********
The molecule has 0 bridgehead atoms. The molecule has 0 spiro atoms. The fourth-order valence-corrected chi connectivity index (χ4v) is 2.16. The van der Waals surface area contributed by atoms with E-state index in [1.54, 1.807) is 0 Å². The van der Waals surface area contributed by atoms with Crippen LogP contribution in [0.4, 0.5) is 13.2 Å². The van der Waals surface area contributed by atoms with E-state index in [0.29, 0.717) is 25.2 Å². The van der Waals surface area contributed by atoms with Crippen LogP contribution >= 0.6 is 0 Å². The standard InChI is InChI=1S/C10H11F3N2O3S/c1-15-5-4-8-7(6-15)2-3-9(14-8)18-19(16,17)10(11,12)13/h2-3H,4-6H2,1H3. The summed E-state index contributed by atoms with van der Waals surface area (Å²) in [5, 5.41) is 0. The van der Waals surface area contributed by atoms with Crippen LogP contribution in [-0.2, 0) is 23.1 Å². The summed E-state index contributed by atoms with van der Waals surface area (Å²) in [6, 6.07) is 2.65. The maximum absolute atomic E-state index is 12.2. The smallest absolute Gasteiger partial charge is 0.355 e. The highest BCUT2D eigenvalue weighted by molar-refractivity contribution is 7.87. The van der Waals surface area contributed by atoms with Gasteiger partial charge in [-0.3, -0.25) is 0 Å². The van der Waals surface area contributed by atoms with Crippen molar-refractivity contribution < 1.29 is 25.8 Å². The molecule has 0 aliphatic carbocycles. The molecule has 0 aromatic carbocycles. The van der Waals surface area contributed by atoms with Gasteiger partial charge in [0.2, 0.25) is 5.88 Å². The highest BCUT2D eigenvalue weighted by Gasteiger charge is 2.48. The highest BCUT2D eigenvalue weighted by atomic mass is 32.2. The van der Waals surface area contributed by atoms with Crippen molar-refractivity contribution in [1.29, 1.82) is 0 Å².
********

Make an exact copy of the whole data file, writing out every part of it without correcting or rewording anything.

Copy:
The molecule has 0 bridgehead atoms. The molecule has 0 spiro atoms. The fourth-order valence-corrected chi connectivity index (χ4v) is 2.16. The van der Waals surface area contributed by atoms with E-state index in [1.54, 1.807) is 0 Å². The van der Waals surface area contributed by atoms with Crippen LogP contribution in [0.4, 0.5) is 13.2 Å². The van der Waals surface area contributed by atoms with E-state index in [0.29, 0.717) is 25.2 Å². The van der Waals surface area contributed by atoms with Crippen LogP contribution >= 0.6 is 0 Å². The standard InChI is InChI=1S/C10H11F3N2O3S/c1-15-5-4-8-7(6-15)2-3-9(14-8)18-19(16,17)10(11,12)13/h2-3H,4-6H2,1H3. The summed E-state index contributed by atoms with van der Waals surface area (Å²) in [5, 5.41) is 0. The van der Waals surface area contributed by atoms with Crippen LogP contribution in [-0.2, 0) is 23.1 Å². The summed E-state index contributed by atoms with van der Waals surface area (Å²) in [6, 6.07) is 2.65. The maximum absolute atomic E-state index is 12.2. The smallest absolute Gasteiger partial charge is 0.355 e. The highest BCUT2D eigenvalue weighted by molar-refractivity contribution is 7.87. The van der Waals surface area contributed by atoms with Gasteiger partial charge in [-0.3, -0.25) is 0 Å². The van der Waals surface area contributed by atoms with Crippen molar-refractivity contribution < 1.29 is 25.8 Å². The molecule has 0 aliphatic carbocycles. The molecule has 0 aromatic carbocycles. The van der Waals surface area contributed by atoms with Gasteiger partial charge in [0.2, 0.25) is 5.88 Å². The highest BCUT2D eigenvalue weighted by Gasteiger charge is 2.48. The highest BCUT2D eigenvalue weighted by atomic mass is 32.2. The van der Waals surface area contributed by atoms with Crippen molar-refractivity contribution in [1.29, 1.82) is 0 Å².